Mom shows off our new camper that we are excited to have for Wyoming. Fun fact: Mom claims she has always been “challenged” when it comes to backing up trailers. She told me that after she married Dad she pulled the camper for 2 years before Dad found out that she could not back it up very well!
We had a fun surprise while we were harvesting in Powder River. Our previous employee, Taylor Engum, stopped by the wheat field for a visit. He was a “jack of all trades” as a combine and grain cart operator, truck driver, and bookkeeper during the summers of 2009 and 2010. He certainly always went above and beyond to help out Roland Harvesting in times of need. In May 2010 he graduated with a degree in Ag. Business from the University of Wyoming. We were sad to see him go but he has had many fun adventures since his time with Roland Harvesting. He recently returned from working on a ranch in Australia for many months and is now working with an outfitting company in Wyoming!
A beautiful Wyoming barley field surrounded by the majestic mountains in the distance.
Brandon and James finish harvesting a barley field near Thermopolis, Wyoming.
A close-up of barley. Unfortunately, this field was hailed earlier this summer so many of the heads and stalks are bent over a little more than usual.
A view of the Wind River Canyon that we had to haul the oversize loads through on the way to Thermopolis and Worland. Hauling through the mountains is intimidating enough but while in this canyon we also deal with hair pin corners, narrow roads, tunnels, a great deal of traffic and amazingly gorgeous scenery that I find to be very distracting (in a good way, of course)!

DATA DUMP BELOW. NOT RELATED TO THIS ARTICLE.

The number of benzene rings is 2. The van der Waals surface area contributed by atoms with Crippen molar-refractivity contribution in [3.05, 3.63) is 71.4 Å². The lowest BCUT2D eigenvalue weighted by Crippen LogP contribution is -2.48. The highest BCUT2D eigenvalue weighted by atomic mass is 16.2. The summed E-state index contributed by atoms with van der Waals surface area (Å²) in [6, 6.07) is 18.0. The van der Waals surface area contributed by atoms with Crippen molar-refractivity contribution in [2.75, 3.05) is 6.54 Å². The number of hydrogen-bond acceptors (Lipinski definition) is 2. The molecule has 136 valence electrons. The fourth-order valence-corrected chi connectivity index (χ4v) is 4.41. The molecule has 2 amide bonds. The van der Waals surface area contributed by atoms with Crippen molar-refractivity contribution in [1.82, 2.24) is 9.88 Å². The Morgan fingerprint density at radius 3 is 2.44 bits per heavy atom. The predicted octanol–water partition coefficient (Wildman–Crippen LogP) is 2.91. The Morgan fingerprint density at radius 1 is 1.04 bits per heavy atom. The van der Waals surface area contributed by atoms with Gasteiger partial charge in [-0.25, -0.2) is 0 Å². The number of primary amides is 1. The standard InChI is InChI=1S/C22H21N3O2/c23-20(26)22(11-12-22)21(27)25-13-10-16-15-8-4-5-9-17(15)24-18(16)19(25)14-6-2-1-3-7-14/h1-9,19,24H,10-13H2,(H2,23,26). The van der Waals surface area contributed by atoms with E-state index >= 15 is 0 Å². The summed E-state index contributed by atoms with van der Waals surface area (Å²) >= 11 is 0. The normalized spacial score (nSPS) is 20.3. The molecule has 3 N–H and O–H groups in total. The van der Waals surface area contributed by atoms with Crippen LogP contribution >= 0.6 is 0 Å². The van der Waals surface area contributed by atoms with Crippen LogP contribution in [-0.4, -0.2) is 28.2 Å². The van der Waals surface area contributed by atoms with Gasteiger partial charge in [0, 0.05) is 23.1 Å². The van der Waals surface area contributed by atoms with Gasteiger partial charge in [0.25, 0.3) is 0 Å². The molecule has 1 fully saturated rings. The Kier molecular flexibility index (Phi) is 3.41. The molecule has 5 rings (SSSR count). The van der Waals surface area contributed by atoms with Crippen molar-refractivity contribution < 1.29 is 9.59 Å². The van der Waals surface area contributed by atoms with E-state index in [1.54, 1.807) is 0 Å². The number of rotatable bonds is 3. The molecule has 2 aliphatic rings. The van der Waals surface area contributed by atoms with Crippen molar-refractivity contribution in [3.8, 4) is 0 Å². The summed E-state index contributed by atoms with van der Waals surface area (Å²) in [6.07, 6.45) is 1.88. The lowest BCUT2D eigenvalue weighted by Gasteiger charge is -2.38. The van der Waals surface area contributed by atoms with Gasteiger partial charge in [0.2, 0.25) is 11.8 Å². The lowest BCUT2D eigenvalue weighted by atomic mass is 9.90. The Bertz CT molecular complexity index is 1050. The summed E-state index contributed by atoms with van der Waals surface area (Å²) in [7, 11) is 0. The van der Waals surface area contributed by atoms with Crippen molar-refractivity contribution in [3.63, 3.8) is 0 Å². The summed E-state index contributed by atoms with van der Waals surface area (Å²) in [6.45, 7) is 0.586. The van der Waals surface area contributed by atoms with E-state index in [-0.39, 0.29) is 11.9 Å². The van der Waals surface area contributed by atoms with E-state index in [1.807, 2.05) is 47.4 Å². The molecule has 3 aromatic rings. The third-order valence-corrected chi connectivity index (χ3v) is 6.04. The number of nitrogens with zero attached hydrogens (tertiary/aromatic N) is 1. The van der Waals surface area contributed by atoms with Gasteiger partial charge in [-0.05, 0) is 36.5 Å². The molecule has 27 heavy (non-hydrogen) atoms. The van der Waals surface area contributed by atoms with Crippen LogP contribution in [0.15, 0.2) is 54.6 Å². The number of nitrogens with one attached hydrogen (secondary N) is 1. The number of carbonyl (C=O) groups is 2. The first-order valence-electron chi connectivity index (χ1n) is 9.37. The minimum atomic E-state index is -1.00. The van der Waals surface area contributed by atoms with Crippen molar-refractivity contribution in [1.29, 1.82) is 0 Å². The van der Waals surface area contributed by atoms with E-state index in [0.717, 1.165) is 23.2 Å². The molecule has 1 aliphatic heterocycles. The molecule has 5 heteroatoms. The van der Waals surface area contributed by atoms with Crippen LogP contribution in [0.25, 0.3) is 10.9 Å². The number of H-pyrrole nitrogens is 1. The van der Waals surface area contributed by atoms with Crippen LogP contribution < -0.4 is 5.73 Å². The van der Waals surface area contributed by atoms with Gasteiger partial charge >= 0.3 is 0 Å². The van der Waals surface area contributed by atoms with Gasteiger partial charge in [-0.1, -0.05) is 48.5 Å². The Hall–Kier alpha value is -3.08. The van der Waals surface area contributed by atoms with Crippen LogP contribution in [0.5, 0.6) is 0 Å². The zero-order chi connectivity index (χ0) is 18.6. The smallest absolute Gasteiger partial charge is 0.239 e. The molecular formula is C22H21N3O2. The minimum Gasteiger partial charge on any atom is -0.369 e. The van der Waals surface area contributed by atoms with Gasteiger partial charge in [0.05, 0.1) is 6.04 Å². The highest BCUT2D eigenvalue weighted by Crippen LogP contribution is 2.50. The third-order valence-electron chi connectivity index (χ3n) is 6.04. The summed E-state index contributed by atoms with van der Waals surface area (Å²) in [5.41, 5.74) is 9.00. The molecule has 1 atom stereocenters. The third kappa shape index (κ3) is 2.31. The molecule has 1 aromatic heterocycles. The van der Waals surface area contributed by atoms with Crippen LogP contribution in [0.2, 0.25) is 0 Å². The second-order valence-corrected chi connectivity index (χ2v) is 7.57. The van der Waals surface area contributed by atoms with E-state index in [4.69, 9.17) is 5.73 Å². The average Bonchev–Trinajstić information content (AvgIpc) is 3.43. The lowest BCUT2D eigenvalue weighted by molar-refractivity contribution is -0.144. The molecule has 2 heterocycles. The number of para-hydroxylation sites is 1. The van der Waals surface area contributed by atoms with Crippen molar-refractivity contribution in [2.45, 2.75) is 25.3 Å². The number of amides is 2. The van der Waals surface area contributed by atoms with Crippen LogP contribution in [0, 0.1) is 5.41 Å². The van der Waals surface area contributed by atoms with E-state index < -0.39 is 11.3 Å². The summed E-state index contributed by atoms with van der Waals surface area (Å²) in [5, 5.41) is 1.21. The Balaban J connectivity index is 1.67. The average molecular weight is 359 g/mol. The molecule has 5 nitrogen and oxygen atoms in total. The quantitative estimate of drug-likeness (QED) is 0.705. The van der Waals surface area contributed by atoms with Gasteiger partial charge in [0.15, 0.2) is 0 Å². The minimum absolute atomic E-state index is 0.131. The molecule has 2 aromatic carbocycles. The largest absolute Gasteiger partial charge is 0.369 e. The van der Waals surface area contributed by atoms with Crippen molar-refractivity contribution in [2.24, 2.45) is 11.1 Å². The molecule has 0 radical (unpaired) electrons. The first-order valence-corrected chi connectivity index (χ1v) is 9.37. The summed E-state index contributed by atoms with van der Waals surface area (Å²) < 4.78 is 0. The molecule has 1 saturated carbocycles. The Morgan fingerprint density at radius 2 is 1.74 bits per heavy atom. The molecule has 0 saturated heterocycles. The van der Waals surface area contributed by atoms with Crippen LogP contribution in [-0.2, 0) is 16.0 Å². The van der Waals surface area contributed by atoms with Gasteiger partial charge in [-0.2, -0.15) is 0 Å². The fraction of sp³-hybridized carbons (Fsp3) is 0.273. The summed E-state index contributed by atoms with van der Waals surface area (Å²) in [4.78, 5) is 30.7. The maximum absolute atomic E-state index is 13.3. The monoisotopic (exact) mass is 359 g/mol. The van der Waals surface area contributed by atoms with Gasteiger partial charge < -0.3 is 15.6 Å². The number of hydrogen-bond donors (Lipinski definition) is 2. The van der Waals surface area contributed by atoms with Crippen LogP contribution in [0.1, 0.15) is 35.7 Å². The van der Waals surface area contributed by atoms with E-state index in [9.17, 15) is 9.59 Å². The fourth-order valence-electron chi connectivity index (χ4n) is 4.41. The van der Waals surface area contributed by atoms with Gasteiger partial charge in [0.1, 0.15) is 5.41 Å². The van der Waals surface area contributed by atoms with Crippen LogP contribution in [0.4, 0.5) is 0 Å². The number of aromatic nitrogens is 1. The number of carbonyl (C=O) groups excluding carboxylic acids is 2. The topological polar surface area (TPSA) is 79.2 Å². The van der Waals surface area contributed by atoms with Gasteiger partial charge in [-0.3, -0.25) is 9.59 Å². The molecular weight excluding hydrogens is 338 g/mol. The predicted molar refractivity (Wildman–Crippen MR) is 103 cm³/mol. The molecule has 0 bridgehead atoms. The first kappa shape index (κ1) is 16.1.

The side mirror of the pickup shows one of the semis hauling a combine around a corner. When we pull through the Wind River Canyon it is essential for us to have effective communication skills over our business ban radio so we can call out traffic for each other.
Uncle Al stands in a barley field outside of Worland, Wyoming. (This is my other uncle, not be confused with the recent flashback about Al English.) He comes to Nebraska to visit us periodically and we always drag him along on our adventures! He’s dang good help and we enjoy having him around.
As you can tell by the green patch in the background, this field is still a few days off. Barley is significantly shorter than wheat is, as you can see it only reaches about ankle to mid-calf height.
Here is a “teaser” of our recent mishap. No one was hurt but it was quite the accident. More information and photos will be shared during my next post.
Blast to the Past – Today’s Flashback:
1998: The convoy hauling through the mountains as they head towards Idaho to begin harvesting wheat in mid-August.
Megan can be reached at email@example.com. All Aboard 2011 is sponsored by High Plains Journal and DuPont Crop Protection.
LouiePosted at 08:56h, 14 August
Hey keep up the good work, really enjoy reading your day by day progress. Im a retired wheat farmer and sure miss the harvest. Always wanted to go to Montana when they cut wheat up there. Thanks a lot .